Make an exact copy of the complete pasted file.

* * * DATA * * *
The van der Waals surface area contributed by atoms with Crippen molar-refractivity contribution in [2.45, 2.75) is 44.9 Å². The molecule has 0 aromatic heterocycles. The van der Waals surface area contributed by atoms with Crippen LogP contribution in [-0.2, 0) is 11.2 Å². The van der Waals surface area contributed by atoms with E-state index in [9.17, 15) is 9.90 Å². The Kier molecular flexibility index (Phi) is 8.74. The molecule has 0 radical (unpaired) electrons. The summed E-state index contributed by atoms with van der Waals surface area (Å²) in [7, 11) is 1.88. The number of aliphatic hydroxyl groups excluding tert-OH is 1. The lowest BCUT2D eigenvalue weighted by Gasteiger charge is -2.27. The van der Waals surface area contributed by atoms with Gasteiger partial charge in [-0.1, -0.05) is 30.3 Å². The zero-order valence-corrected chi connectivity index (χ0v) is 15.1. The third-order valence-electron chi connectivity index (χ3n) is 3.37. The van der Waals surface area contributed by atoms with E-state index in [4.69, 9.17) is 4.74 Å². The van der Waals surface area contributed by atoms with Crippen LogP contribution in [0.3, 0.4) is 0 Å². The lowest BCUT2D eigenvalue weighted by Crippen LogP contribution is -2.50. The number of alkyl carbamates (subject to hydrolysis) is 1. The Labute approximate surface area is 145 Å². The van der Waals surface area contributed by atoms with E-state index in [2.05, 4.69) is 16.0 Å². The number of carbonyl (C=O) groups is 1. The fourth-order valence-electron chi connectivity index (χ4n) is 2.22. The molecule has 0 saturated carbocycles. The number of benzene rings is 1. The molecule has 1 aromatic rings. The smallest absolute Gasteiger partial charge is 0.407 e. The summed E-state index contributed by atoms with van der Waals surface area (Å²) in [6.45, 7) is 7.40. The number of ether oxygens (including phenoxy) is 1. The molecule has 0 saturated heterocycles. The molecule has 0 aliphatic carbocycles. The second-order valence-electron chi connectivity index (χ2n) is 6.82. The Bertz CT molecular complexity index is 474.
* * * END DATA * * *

The van der Waals surface area contributed by atoms with Crippen molar-refractivity contribution in [2.45, 2.75) is 44.9 Å². The molecule has 0 aromatic heterocycles. The van der Waals surface area contributed by atoms with Crippen LogP contribution in [-0.2, 0) is 11.2 Å². The van der Waals surface area contributed by atoms with E-state index in [9.17, 15) is 9.90 Å². The Kier molecular flexibility index (Phi) is 8.74. The molecule has 0 radical (unpaired) electrons. The summed E-state index contributed by atoms with van der Waals surface area (Å²) in [7, 11) is 1.88. The number of aliphatic hydroxyl groups excluding tert-OH is 1. The lowest BCUT2D eigenvalue weighted by Gasteiger charge is -2.27. The van der Waals surface area contributed by atoms with Gasteiger partial charge in [-0.1, -0.05) is 30.3 Å². The zero-order valence-corrected chi connectivity index (χ0v) is 15.1. The third-order valence-electron chi connectivity index (χ3n) is 3.37. The van der Waals surface area contributed by atoms with E-state index in [4.69, 9.17) is 4.74 Å². The van der Waals surface area contributed by atoms with Crippen LogP contribution in [0.3, 0.4) is 0 Å². The lowest BCUT2D eigenvalue weighted by Crippen LogP contribution is -2.50. The number of alkyl carbamates (subject to hydrolysis) is 1. The Labute approximate surface area is 145 Å². The van der Waals surface area contributed by atoms with E-state index in [2.05, 4.69) is 16.0 Å². The number of carbonyl (C=O) groups is 1. The fourth-order valence-electron chi connectivity index (χ4n) is 2.22. The molecule has 0 saturated carbocycles. The number of benzene rings is 1. The molecule has 1 aromatic rings. The smallest absolute Gasteiger partial charge is 0.407 e. The summed E-state index contributed by atoms with van der Waals surface area (Å²) in [6.45, 7) is 7.40. The number of ether oxygens (including phenoxy) is 1. The molecule has 0 saturated heterocycles. The molecule has 0 aliphatic carbocycles. The second-order valence-electron chi connectivity index (χ2n) is 6.82. The Bertz CT molecular complexity index is 474.